Apologies for the rant.

  6. Trying this with git now (v1.6.0), it produced a merge conflict.

    From ../a
    * branch master -> FETCH_HEAD
    error: Untracked working tree file ‘dirc/bar.txt’ would be overwritten by merge.
    fatal: merging of trees ef348a6d2cc53769cd511d2328da08b94b27d928 and 19bf81ec83d14c2b5151fc89ee5f470b3a2ed88b failed
    Merge with strategy recursive failed.

  7. I can see how Git might be viewed as doing the wrong thing here. I can also see how your expected outcome would be confusing to others, even downright harmful.

    Since Git tracks /content/, it only tracks files, not directories. Directories only exist as part of a file’s path, as far as Git is concerned. So when you do “git mv dir-a dir-b” to move/rename a directory, you’re just changing the paths of all the files contained in dir-a. The fact that there’s nothing left in dir-a after this operation makes no difference to Git. That is, if you had done “mkdir dir-b && git mv dir-a/* dir-b/ && rmdir dir-a” the result would have been the same.

    Now, in your example, you merge a branch that moved all files in dir-a to dir-b, you then merge a branch that created a new file in dir-a before the move had happened. It should seem obvious now that the way Git handles this is quite logical. It does not move the new file in dir-a over to dir-b automatically. It would be potentially dangerous to have Git do that by default. How can Git know that it won’t break anything? It can’t know whether the author of the file planned for it to be moved freely. The author may have made changes in other files that expect this file to be where he put it, etc. For this reason I think Git should definitely not move files around like that. In DVCSs where directories are tracked specially (not the case with Git, don’t know about Bazaar or Darcs), this situation should be considered a conflict to be resolved, for the same reasons.

  8. Your git version of the test indeed produce the unexpected result of having 2
    directories instead of one, dir-b.
    While this is true, as far as the script is concerned, this doesn’t
    mean this is the way git is meant to be used with multiple developers.
    I don’t know what about other SCM, but what i instantly recognized is that the
    testcase doesn’t mimic at all a multi-dev workflow, but instead it’s mimic-ing 3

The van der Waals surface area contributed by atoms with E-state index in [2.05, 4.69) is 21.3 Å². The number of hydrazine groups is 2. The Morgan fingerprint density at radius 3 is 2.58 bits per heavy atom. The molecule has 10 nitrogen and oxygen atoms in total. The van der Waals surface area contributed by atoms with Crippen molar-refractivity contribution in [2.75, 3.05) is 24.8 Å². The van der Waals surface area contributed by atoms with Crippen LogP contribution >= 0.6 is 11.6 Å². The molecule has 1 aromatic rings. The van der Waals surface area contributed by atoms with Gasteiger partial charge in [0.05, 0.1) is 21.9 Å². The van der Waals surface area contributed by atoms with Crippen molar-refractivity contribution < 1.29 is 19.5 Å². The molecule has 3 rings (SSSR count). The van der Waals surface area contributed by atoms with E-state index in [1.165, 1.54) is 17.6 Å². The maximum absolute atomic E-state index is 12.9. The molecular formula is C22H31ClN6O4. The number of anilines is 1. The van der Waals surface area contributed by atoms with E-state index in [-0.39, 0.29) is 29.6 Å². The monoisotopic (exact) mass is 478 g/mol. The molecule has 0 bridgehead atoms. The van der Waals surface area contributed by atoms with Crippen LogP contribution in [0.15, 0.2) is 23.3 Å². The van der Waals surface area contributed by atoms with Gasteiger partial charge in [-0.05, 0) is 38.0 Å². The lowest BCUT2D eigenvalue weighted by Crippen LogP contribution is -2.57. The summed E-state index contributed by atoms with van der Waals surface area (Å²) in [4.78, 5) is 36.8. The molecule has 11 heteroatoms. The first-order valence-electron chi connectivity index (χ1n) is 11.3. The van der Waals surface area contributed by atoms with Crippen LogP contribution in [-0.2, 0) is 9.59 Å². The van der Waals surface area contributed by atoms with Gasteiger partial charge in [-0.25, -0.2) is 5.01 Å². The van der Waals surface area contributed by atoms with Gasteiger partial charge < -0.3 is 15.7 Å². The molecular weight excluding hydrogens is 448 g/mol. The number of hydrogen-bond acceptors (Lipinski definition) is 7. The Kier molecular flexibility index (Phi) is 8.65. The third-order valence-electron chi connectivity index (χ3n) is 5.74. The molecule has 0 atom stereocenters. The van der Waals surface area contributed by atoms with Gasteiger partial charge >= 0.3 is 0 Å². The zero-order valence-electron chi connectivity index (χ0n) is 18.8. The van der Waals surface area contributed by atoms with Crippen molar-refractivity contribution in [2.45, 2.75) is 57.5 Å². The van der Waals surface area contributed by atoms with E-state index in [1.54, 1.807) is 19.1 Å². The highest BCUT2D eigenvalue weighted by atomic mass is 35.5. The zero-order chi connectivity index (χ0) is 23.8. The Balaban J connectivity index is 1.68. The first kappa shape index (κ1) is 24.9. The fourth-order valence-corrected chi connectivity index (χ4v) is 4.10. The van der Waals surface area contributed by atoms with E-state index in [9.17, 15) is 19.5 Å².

developers working on the very same *local repository* and this can be very well
    the culprit for the “wrong” result.
    In fact, having 3 devs and everyone of them working on their own local repo does
    not produce the problem, but instead, in the case “Developer A” have not pushed
    the rename change yet (or “Developer B” doesn’t update his repo), “Developer B”
    will be denied to push his changes upstream and he’ll need to resolve them.
    As you may know these are “non-fast-fordward pushes” and are there just to prevent
    any attempt at overwriting others’ changes: of course git offers you the way to
    force it too, but that should be avoided.

  9. * reformulating the “non-fast-fordward push” case *

    dev-b get a non-fast-forward push condition in the case dev-a pushed the rename change but dev-b pulled from the origin previously than dev-a completed the its push: in that case, a pull/fetch request by dev-b is needed to bring in the remote commit and notice the rename thing.

  10. It’s been two years. If you’re so inclined, I would love to see an updated set of results for this with the modern versions of these systems.

  11. Veracity2 seems to make it right, though it’s GUI is rather limited and i ain’t sure i repeated it exactly. I had to commit between merges and had C to make extra file to allow commit to allow new branch creating

  12. So it’s now five years later, and it looks like git+github has almost won the DVCS war, with mercurial in second place, and bazaar a distant third. The others are so far behind they are not worth considering. Git still can’t do directory renames right (understanding git well enough to expect it to get it wrong doesn’t make it right), but mercurial can (which surprised me). I was on the verge of deciding to go with the flow and switch to git, but directory renames are important enough for me to stick with mercurial (which can push/pull directly from git repo’s anyway).

Comments are closed.

%d bloggers like this: